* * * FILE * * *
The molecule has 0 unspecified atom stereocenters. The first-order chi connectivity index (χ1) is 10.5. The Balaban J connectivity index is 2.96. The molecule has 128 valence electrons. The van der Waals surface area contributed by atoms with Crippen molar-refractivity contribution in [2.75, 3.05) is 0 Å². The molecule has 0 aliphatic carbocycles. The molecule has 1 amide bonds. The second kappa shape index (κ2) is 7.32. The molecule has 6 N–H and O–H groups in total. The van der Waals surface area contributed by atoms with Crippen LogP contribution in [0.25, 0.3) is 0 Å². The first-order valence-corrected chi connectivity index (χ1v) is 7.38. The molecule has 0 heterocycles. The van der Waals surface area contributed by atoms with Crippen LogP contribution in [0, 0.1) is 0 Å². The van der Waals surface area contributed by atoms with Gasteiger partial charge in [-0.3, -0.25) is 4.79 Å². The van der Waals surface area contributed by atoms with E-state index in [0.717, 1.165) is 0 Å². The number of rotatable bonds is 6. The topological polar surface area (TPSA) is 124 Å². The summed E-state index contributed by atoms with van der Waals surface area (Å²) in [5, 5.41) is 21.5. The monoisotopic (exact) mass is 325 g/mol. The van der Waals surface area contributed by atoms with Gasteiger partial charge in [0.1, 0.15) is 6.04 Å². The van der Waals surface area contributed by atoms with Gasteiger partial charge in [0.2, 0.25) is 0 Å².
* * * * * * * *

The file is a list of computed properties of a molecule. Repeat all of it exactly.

The molecule has 0 unspecified atom stereocenters. The first-order chi connectivity index (χ1) is 10.5. The Balaban J connectivity index is 2.96. The molecule has 128 valence electrons. The van der Waals surface area contributed by atoms with Crippen molar-refractivity contribution in [2.75, 3.05) is 0 Å². The molecule has 0 aliphatic carbocycles. The molecule has 1 amide bonds. The second kappa shape index (κ2) is 7.32. The molecule has 6 N–H and O–H groups in total. The van der Waals surface area contributed by atoms with Crippen LogP contribution in [0.25, 0.3) is 0 Å². The first-order valence-corrected chi connectivity index (χ1v) is 7.38. The molecule has 0 heterocycles. The van der Waals surface area contributed by atoms with Crippen LogP contribution in [0, 0.1) is 0 Å². The van der Waals surface area contributed by atoms with Gasteiger partial charge in [-0.3, -0.25) is 4.79 Å². The van der Waals surface area contributed by atoms with E-state index in [0.717, 1.165) is 0 Å². The number of rotatable bonds is 6. The topological polar surface area (TPSA) is 124 Å². The summed E-state index contributed by atoms with van der Waals surface area (Å²) in [5, 5.41) is 21.5. The monoisotopic (exact) mass is 325 g/mol. The van der Waals surface area contributed by atoms with Gasteiger partial charge in [0.1, 0.15) is 6.04 Å². The van der Waals surface area contributed by atoms with Gasteiger partial charge in [0.2, 0.25) is 0 Å².